Skip to main content


Building Blocks 2: Results And Reflections

16 February 2021
A young mother is spoon feeding her son in the kitchen.
A young mother is spoon feeding her son in the kitchen.

This month we published the results of our Building Blocks 2 (BB:2-6) study which has evaluated the longer-term impact of the specialist home-visiting programme, the Family Nurse Partnership (FNP). We began studying the effects of FNP not long after it was introduced into the UK as a way of supporting teenage mothers expecting their first child. Our Building Blocks trial started in 2008 and followed over 1600 families in England for about two and a half years. Half the families received additional support from a specially trained family nurse whereas the other half received usually provided health and social care alone.

The Building Blocks trial was reported in 2016 and showed that many expected benefits of the FNP programme were not found. For other outcomes such as cognitive and language development, there was some indication of FNP having an effect although these were maternally reported and we had to be cautious about placing too much emphasis on these. Nevertheless, even before we reported the trial results, we had set about studying the longer-term impact of the programme leading to results we have now just published as the BB:2-6 report. Funded by NIHR Public Health Research we followed the families recruited into the Building Blocks trial until children were assessed at Key Stage 1, at ages six to seven years old.

How we did this is described in full in the report and also in our previously published protocol paper.  However, in short, we developed an approached which allowed us to use information from the original trial and then link it securely with new data available in health, education and social services records. The approach we took protected the privacy of the families involved while still making sure we had sufficiently detailed information about what happened for each family. As this approach was new, we had to test that it worked in a feasibility study and make sure that the way we managed the information was acceptable to  members of the public. You can read more about this in our new report.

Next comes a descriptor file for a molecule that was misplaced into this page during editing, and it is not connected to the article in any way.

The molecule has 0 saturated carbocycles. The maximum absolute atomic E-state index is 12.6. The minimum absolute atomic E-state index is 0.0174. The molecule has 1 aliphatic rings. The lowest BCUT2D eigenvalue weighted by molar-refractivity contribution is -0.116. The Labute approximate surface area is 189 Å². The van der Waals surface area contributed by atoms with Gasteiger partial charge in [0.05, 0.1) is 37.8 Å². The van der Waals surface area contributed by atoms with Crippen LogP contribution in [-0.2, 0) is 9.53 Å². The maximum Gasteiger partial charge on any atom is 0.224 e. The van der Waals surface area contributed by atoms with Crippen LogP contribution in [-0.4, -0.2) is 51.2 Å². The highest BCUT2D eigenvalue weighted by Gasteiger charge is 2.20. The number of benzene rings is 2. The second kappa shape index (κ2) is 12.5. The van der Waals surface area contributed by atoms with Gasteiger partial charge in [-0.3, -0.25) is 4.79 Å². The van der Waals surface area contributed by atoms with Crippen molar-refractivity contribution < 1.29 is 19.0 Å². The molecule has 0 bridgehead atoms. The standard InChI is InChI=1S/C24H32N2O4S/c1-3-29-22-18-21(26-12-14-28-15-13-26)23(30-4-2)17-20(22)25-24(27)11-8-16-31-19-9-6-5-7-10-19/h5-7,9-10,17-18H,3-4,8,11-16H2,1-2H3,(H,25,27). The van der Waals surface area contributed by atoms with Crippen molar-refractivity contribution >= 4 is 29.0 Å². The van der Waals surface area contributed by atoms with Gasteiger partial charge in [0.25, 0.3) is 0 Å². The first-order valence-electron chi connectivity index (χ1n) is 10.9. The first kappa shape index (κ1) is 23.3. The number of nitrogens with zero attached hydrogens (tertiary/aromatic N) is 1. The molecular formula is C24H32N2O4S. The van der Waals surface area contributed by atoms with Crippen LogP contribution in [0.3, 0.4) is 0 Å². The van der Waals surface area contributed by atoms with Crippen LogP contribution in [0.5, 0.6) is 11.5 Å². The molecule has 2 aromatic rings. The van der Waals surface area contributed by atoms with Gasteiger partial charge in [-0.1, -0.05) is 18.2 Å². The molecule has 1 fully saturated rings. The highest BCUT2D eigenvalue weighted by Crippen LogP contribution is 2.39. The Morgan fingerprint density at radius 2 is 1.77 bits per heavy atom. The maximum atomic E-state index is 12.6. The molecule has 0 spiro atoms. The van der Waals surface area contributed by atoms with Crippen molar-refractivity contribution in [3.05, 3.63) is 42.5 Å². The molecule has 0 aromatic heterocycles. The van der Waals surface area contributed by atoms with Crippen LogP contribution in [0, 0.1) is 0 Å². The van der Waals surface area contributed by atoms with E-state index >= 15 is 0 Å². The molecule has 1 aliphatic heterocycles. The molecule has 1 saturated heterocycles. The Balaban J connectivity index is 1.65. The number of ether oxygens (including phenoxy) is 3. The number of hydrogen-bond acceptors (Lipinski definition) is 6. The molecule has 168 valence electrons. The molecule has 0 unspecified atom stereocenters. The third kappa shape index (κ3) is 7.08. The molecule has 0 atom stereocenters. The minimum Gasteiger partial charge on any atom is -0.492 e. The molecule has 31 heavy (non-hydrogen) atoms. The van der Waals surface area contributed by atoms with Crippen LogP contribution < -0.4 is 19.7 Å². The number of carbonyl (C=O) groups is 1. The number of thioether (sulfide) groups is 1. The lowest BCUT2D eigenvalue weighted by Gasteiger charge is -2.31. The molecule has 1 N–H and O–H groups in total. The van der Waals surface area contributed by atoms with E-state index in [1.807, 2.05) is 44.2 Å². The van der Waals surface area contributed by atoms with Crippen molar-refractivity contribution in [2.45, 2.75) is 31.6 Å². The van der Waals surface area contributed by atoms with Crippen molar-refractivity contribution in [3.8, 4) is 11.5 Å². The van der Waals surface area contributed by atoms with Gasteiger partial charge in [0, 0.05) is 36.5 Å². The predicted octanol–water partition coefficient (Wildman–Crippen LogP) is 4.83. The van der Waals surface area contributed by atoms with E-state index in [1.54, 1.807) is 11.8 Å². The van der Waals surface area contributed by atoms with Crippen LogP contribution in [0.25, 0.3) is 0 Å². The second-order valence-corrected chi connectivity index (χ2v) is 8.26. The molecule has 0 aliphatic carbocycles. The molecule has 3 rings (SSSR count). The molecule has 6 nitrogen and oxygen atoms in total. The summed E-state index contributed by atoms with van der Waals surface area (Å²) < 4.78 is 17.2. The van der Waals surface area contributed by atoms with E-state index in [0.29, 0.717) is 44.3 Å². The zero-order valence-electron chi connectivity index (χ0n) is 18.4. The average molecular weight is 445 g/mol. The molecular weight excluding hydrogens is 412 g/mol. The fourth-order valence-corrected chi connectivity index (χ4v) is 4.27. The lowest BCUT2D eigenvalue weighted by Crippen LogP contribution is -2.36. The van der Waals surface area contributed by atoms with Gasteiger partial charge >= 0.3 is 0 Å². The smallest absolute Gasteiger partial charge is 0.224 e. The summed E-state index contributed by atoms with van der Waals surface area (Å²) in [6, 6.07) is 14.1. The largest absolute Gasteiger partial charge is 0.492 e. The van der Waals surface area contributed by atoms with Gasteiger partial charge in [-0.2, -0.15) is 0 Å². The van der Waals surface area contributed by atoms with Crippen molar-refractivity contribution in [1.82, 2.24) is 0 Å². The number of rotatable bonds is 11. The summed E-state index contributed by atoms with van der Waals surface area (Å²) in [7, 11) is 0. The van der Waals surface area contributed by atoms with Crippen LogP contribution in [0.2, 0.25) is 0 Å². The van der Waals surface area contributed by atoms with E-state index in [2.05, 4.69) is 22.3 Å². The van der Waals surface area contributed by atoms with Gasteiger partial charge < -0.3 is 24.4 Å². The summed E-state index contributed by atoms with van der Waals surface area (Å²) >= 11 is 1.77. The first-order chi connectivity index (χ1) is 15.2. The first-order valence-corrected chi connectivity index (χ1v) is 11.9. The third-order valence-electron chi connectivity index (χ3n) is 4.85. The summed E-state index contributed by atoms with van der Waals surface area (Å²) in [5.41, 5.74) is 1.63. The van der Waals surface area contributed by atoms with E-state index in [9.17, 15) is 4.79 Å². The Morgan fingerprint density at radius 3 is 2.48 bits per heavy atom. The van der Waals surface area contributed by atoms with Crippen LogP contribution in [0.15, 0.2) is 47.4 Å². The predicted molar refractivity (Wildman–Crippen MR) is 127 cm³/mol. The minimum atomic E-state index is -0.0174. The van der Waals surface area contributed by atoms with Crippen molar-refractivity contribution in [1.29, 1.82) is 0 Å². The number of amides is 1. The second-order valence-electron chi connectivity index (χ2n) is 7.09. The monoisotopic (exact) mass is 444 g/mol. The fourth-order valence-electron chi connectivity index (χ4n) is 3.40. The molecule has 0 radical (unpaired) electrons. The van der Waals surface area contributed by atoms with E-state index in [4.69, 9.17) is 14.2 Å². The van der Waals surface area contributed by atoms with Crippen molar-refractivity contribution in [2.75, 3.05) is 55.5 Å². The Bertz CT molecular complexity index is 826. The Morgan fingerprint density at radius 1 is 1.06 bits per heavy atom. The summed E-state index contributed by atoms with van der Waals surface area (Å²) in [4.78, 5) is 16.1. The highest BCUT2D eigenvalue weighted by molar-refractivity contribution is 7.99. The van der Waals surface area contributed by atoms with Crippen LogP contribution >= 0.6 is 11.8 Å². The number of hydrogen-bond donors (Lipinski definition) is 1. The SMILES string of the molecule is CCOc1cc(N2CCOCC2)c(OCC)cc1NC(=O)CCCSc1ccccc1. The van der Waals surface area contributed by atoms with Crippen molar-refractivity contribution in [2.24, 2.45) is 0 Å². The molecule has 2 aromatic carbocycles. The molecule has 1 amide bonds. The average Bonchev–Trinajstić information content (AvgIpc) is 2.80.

What we found in this new study is that the FNP has a clear impact upon some important outcomes but not on others.  Children in receipt of FNP did better in their reception year and were also more likely to reach the expected level of development for reading at Key Stage 1. For other areas of development at Key Stage 1 such as writing, maths and science we found no difference. We also found no impact of FNP upon the likelihood of children being referred to social services, being assessed as in need of additional support or being taken into care.    

This mixed picture of results provides some support for FNP but also areas that need further addressing, something that the FNP service in England has actually been tackling in the last few years, for example, though its ADAPT programme. Our results will add to the national and international debate and reflection on the programme – which is being actively studied in several countries around the world. Indeed, we are also examining the programme’s impact in Scotland using a natural experiment design in a study led by Rebecca Cannings-John also from the Centre for Trials Research. 

This work programme draws upon areas of methodological strength within our Division of Population Health, especially that of using routinely collected data to address questions about the effectiveness of complex health or social care interventions. Prospectively collected self-reported and clinical data will remain an important feature of trials and other well-designed studies. Nevertheless, the power of existing data to answer key research questions will become increasingly evident as we strive to make research more efficient and responsive to policy need.

Related article


The Centre for Trials Research at Cardiff University is funded by Welsh Government through Health and Care Research Wales, and Cancer Research UK.

The Building Blocks 2 report was funded and published by NIHR Public Health Research programme.

This work uses data provided by patients and collected by the NHS as part of their care and support and would not have been possible without access to this data. The NIHR recognises and values the role of patient data, securely accessed and stored, both in underpinning and leading to improvements in research and care.